Pedometers had already been shown to
make adults more active, but this is the
first evidence that they work on children
A review of studies has found that pedometers are a successful way of encouraging young people to get active.
Researchers at the University of Newcastle analysed 14 international studies where pedometers were used to track physical activity in children aged eight to 11 years and teenagers aged 14 to 17 years.
Dr David Lubans from the University's School of Education said prior to the study little was known about pedometers' effects on physical activity among young people.
"Recent studies looking at the impact of pedometers on adults found physical activity increased by around 2,000 steps per day and decreased body mass index and blood pressure levels," Dr Lubans said.
"While pedometers appeared to have an important part to play in the promotion of activity among adults, much less was known regarding the impact on behaviour in youth.
"Our research found that in 12 of the 14 studies, pedometers were successful in increasing physical activity among youth. Studies recorded increases of 500-2,500 steps per day and were most successful in increasing physical activity among pre-teens and teenagers with initially low levels of activity."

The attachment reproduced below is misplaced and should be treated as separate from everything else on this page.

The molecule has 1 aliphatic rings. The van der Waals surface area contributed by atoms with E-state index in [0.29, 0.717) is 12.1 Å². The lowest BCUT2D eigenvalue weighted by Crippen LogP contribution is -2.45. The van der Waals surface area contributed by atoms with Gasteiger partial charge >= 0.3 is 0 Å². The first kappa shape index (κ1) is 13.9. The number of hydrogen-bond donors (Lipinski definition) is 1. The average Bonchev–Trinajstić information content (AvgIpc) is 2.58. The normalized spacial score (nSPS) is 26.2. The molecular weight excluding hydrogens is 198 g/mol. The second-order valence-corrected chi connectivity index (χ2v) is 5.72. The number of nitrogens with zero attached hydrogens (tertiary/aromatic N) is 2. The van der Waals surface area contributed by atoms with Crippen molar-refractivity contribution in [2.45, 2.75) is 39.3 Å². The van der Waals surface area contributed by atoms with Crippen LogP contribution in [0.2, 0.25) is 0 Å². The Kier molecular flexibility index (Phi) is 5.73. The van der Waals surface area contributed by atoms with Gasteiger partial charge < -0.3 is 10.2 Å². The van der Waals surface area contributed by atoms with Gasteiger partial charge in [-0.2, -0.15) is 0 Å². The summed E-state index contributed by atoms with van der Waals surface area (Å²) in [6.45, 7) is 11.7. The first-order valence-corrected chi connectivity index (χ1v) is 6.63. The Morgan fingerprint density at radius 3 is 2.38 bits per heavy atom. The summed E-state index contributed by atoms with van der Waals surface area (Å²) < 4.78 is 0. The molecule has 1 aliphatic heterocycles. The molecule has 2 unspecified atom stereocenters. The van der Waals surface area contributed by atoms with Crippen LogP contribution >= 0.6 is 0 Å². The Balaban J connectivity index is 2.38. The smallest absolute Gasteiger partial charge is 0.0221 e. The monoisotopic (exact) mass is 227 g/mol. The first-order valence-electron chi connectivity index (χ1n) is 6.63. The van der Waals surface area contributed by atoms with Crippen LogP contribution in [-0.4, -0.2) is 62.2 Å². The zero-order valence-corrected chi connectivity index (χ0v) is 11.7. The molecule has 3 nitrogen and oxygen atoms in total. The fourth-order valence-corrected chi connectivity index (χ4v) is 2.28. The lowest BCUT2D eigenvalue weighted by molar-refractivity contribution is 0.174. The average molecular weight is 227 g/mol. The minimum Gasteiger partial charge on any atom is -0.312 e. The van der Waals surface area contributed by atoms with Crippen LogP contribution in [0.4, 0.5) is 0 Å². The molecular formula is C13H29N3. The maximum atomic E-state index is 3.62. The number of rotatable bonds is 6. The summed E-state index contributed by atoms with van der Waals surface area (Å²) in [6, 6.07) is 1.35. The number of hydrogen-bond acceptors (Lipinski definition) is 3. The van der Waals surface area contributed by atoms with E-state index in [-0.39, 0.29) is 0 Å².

The basic premise underlying the use of pedometers to increase physical activity is that the immediate visual feedback of the number of steps taken increases awareness of how personal behaviour choices affect physical activity.
Pedometers are able to provide up-to-the-minute information which can be used to adjust activity plans to achieve physical activity objectives.
Dr Lubans said young people in particular needed to be made more conscious of the benefits of physical activity on their long-term health.
"Although youth participation in organised sports and activities has remained relatively stable over time, incidental activity has been eroded from the lives of many young people. They also consume too much soft drink and junk food, and don't eat enough fruit and vegetables.
"The prevalence of obesity among Australian youth has accelerated since the early 1970s and latest data suggest around one quarter of young Australians are overweight or obese.
"Our research sends a strong message that promoting the use of pedometers is an effective way to increase the amount of physical activity young people undertake."
Dr Lubans research has been published in the latest edition of Preventive Medicine.
Editor's Note: Original news release can be found here.